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The Drinks Industry Green Action Plan

For any industry public opinion is a hugely powerful force and one that shouldn’t be ignored.  If you want to see a guarantee of plummeting profits and boardroom unrest any large social movement should be taken heed of.  Most industries nowadays do try and make a positive effort with regards reducing their carbon footprints.  Obviously the profit motive is probably number one, but chief executives live on the planet too.

One of the industries currently in the firing line is that of the Food and Drink manufacturers.  Ever since the Blue Planet programme which aired on BBC iPlayer about the amount of plastics in our oceans,  you can watch it abroad too now – this is from France.  We have seen some more positive movement from many firms in this sector.

There is an industry wide initiative in the UK called Ambition 25 which is leading transformational change with environmental sustainability at it’s core.  There are other positive moves including the British Soft Drinks Association which is focusing on sustainability within it’s Waste and Resource Action Programme.

The figure are actually enormous so action does need to be taken, it’s estimated 16 million plastic bottles are dumped into the UK environment every day!  If you do the maths that’s nearly 6 trillion plastic bottles a year, so it’s truly terrifying to think of what the global figure might be.

Other sectors have similar issues, and there’s some huge environmental concerns in other sectors too.  Take for example alcoholic drinks, it’s probably no surprise after reading blog posts like this one about Selincro, that we’re drinking more too.  Take for example the process of making the malted barley used in whisky and beer, global production just for this small section requires the energy of all the worlds nuclear power plants produce over two days.  That’s just for producing malted barley, so you can imagine what the human race’s other energy requirements end up as.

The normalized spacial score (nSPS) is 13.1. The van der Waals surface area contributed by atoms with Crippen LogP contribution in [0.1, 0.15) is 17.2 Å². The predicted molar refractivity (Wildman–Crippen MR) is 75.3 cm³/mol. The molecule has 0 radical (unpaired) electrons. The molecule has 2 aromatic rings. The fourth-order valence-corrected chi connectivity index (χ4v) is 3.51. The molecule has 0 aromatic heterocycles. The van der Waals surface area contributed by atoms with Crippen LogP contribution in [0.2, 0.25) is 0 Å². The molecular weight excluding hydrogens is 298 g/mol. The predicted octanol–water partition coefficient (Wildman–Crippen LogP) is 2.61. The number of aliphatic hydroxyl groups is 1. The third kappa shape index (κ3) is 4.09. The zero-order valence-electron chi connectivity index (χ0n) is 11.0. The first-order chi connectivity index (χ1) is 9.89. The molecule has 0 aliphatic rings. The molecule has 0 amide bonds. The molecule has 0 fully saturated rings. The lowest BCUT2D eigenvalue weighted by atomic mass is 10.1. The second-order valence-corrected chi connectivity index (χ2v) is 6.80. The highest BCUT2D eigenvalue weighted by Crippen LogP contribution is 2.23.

The alcohol industry has identified this rather than specifically packaging to be a core environmental concern.  This makes sense, there’s less plastic involved in alcohol consumption, although still significant.  Nevertheless being able to prioritize makes sense to achieve positive environmental goals.

There are plenty of companies looking at using more sustainable energy sources for example.  Projects like the one installing a biomass boiler at Chase Distillery’s main production facility.  The boiler named Huxley is powered solely by waste woodchip and an energy crop planted on the distilleries farm.

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New Zealand Steps up to Environmental Challenges

In a move that many environmental rights groups have described as historic,  the government of New Zealand has blocked a major new offshore oil exploration project.  The decision has been widely applauded however not all sides have been supportive with opposition parties suggesting that there could be grave economic repercussions to the decision.

The decision was made by the Government last Thursday, in the middle of May, when they announced that all new oil and gas discovery exploration would be stopped off the coast of the country.  The strategy is purely focused on reducing the effects of climate change and it will be enforced by ensuring that no new exploration permits are granted.

New Zealand has put itself at the forefront of the battle against climate change and the move has been almost universally applauded.   The director of Greenpeace also praised the government as it and many other NGOs have petitioned for this stance for many years.    The goal of the government is to aim for new zero emissions, the policy is called ‘zero carbon’ and the target date is 2050.

There have been some voices of dissent, including that of the National Party, their energy spokesman is Johnathon Young and he said the move was counterproductive.  He stated that New Zealand still had to fulfill it’s energy requirements and may be forced to look at high emission alternatives instead.  New Zealand has an estimated 10 years left of gas reserves and the suggestion is that they will have to look elsewhere to import energy.  The spokesman continued that production would merely be moved to other places on the planet to the disadvantage of the New Zealand economy.

The government has emphasised  that current permits for both drilling and exploration will not be affected.  Their is confidence that no jobs would be threatened in the short term, it is estimated that over 11,000 people work in the New Zealand gas and oil industries.   The sector generates about $2.5 billion NZ dollars, mostly in the North Island region.